The US has had Canadian and Israeli-built fighters and aggressors in the inventory. The other thing to consider is that the state of European military technology is generally abysmal compared to the US. In many instances, the Europeans simply do not offer comparable technology. Because of the size of the US armed forces, our military manufacturers build huge economies of scales thus enabling investments in weapons technology that are simply not feasible elsewhere. The US has a clear and decisive comparative advantage in most high tech weaponry. It makes sense for the Europeans to buy US weaponry. I again point out the notable absence of F-16/F-15/F/A-18 aircraft from the UK and Germany's inventories. No one has been forced to buy F-16s. The JSF will actually have signficant European participation. If the US were actually eager to help Boeing indirectly, it probably would have awarded at least a portion of the $1 trillion/40-year JSF contract to Boeing instead of the winner Lockheed-Martin.
I also point out that many of those F-16s you mention are actually assembled in Europe by local workers.
I support the US government's pressure on CAL 110 percent. Here is why: CAL is the state-owned carrier of Taiwan. If Taiwan is attacked, the US will be the first (and possibly only) country to respond. In 1996, when China was conducting 'missle tests' in the Taiwan Strait, it was the United States that sent an aircraft carrier into the Strait to keep the peace. Since the US guarantees the security of Taiwan, I have no truck when the US government pressures that government to have its own carrier purchase US-made equipment. The government of Taiwan saves a tremendous amount of money and resources because of the aegis of US protection. Notice that EVA bought 330-200s and there were no trips by US Congressmen over the transaction. EVA is a privately-owned carrier. It is none of our business. I believe that the EU threatened Taiwan if they selected the 777 over 340 by CAL but I cannot verify that.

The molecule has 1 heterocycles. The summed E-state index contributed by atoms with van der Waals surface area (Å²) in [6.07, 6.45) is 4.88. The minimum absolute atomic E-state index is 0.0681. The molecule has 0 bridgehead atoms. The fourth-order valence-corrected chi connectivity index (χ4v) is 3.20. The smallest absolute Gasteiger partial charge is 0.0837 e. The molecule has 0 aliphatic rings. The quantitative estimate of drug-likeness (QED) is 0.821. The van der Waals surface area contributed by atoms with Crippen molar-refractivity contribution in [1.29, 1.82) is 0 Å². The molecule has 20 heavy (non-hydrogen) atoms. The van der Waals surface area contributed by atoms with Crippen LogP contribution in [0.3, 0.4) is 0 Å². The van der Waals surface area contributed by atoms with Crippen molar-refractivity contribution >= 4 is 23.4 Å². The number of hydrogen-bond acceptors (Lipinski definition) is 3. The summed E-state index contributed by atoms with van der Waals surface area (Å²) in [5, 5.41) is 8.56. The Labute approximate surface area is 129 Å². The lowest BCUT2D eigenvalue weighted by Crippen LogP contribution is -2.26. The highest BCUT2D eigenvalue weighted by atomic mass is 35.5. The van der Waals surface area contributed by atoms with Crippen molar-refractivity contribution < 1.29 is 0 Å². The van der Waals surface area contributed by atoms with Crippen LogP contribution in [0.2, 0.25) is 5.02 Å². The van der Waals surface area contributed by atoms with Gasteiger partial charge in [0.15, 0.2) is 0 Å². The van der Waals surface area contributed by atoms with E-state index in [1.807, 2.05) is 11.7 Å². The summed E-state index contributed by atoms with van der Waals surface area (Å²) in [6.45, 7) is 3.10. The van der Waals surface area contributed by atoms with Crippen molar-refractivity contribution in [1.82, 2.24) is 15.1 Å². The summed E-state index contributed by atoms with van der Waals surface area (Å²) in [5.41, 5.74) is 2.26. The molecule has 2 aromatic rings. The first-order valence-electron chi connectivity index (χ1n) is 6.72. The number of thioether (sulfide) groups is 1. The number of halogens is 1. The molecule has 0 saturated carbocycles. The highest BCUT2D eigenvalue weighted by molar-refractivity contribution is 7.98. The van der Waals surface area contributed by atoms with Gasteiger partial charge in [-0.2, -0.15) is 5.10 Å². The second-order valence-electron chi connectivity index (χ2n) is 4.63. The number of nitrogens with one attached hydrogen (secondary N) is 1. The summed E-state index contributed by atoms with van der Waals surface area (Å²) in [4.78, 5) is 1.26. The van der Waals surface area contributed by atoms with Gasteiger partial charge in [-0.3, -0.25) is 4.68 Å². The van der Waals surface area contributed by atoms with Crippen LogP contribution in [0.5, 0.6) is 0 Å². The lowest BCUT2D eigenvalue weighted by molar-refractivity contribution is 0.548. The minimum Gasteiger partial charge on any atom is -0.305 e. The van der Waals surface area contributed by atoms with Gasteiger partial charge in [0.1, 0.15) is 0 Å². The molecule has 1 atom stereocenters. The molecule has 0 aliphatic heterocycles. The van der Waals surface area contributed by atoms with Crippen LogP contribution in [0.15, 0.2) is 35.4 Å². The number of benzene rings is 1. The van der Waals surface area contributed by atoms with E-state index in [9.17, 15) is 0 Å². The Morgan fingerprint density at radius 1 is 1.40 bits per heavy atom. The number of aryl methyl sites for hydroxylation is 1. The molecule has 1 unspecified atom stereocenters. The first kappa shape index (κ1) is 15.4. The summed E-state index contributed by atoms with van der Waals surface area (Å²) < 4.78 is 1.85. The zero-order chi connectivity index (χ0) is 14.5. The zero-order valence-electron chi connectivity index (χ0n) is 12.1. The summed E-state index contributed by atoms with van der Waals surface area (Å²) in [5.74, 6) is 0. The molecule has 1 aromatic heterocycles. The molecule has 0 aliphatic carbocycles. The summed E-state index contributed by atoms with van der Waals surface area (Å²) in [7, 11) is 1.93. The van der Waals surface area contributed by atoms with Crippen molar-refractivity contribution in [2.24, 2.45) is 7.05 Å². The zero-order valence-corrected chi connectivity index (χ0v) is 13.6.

I believe the 767 tanker LEASE program is a subsidy and should be cancelled. It is a big gift to Boeing if actually implemented. However, I think the USAF
is fully justified in replacing their 40-50 year old KC
-135s with newer 767s. The US military has a problem with spares and maintenance on such old aircraft. I just think the 767 should be purchased outright instead of leased.
Don't let Airbus employment figures fool you. Airbus relies heavily on contract workers that work part-time. Sure they have fewer full-time workers. They can get rid of the contract workers as needed. Like Airbus finances, their employment figures rely heavily on smoke and mirrors.
Actually, you have the Airbus manufacturing system only partially correct. They actually build A319/321 in Hamburg. The rest are built in Tolouse and are flown up to Hamburg for the interiors. This is probably not very efficient. Don't you think?
You have the Boeing system wrong. Boeing's plants are in Renton (737/757) and Everett (767/747/777). They build, paint, and finish their aircraft at the respective plants. They do not fly them to other locations unless a customer contracts a third company to install specialized equipment like certain first-class seats and so on.
Again, you are incorrect about the Boeing and McDD merger. Not only did the US approve the merger, but so did the EU. The EU also had jurisidiction over it. Why would they help Boeing fight Airbus? I repeat that by 1995, McDD became non-factor in the civil business thus the merger had minimal effects on competition. There were no legitimate grounds for the US to block the transaction. There were even less for Europe. Heck, the elimination of McDD helped Airbus surely. Contrary to what you think, McDD commercial division would have failed had it relied on MD
-95 and a handful of MD
-11 orders. The pace of orders was too slow to cover the fixed costs of keeping the line open.
I agree that aviation is a politically sensitive industry.